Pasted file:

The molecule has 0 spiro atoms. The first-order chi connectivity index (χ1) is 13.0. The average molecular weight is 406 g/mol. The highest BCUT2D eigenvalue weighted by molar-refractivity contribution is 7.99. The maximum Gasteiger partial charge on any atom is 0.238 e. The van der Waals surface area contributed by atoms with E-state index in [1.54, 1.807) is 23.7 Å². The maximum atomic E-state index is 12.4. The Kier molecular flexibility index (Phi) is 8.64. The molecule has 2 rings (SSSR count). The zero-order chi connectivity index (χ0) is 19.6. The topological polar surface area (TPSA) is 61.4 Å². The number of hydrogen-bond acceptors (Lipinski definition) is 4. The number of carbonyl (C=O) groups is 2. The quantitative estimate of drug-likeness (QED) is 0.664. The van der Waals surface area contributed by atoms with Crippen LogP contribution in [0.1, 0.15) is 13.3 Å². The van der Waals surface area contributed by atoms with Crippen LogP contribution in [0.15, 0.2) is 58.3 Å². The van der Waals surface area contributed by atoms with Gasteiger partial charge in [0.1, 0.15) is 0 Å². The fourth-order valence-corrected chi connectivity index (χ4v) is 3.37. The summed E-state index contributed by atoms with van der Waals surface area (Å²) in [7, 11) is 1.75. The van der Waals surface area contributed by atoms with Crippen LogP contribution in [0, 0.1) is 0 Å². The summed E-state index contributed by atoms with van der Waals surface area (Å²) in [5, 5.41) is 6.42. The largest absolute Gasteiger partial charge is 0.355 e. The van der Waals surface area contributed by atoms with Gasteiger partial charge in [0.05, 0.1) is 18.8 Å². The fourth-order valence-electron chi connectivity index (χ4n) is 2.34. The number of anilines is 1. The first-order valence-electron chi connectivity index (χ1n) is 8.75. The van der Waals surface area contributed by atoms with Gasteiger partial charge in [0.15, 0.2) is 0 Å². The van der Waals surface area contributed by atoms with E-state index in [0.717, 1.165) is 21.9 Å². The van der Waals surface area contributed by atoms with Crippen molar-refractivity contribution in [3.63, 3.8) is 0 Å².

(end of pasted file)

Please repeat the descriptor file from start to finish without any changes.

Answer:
The molecule has 0 spiro atoms. The first-order chi connectivity index (χ1) is 13.0. The average molecular weight is 406 g/mol. The highest BCUT2D eigenvalue weighted by molar-refractivity contribution is 7.99. The maximum Gasteiger partial charge on any atom is 0.238 e. The van der Waals surface area contributed by atoms with E-state index in [1.54, 1.807) is 23.7 Å². The maximum atomic E-state index is 12.4. The Kier molecular flexibility index (Phi) is 8.64. The molecule has 2 rings (SSSR count). The zero-order chi connectivity index (χ0) is 19.6. The topological polar surface area (TPSA) is 61.4 Å². The number of hydrogen-bond acceptors (Lipinski definition) is 4. The number of carbonyl (C=O) groups is 2. The quantitative estimate of drug-likeness (QED) is 0.664. The van der Waals surface area contributed by atoms with Crippen LogP contribution in [0.1, 0.15) is 13.3 Å². The van der Waals surface area contributed by atoms with Crippen LogP contribution in [0.15, 0.2) is 58.3 Å². The van der Waals surface area contributed by atoms with Gasteiger partial charge in [0.1, 0.15) is 0 Å². The fourth-order valence-corrected chi connectivity index (χ4v) is 3.37. The summed E-state index contributed by atoms with van der Waals surface area (Å²) in [7, 11) is 1.75. The van der Waals surface area contributed by atoms with Crippen LogP contribution in [0, 0.1) is 0 Å². The summed E-state index contributed by atoms with van der Waals surface area (Å²) in [5, 5.41) is 6.42. The largest absolute Gasteiger partial charge is 0.355 e. The van der Waals surface area contributed by atoms with Gasteiger partial charge in [0.05, 0.1) is 18.8 Å². The fourth-order valence-electron chi connectivity index (χ4n) is 2.34. The number of anilines is 1. The first-order valence-electron chi connectivity index (χ1n) is 8.75. The van der Waals surface area contributed by atoms with Gasteiger partial charge in [0.15, 0.2) is 0 Å². The van der Waals surface area contributed by atoms with E-state index in [0.717, 1.165) is 21.9 Å². The van der Waals surface area contributed by atoms with Crippen molar-refractivity contribution in [3.63, 3.8) is 0 Å².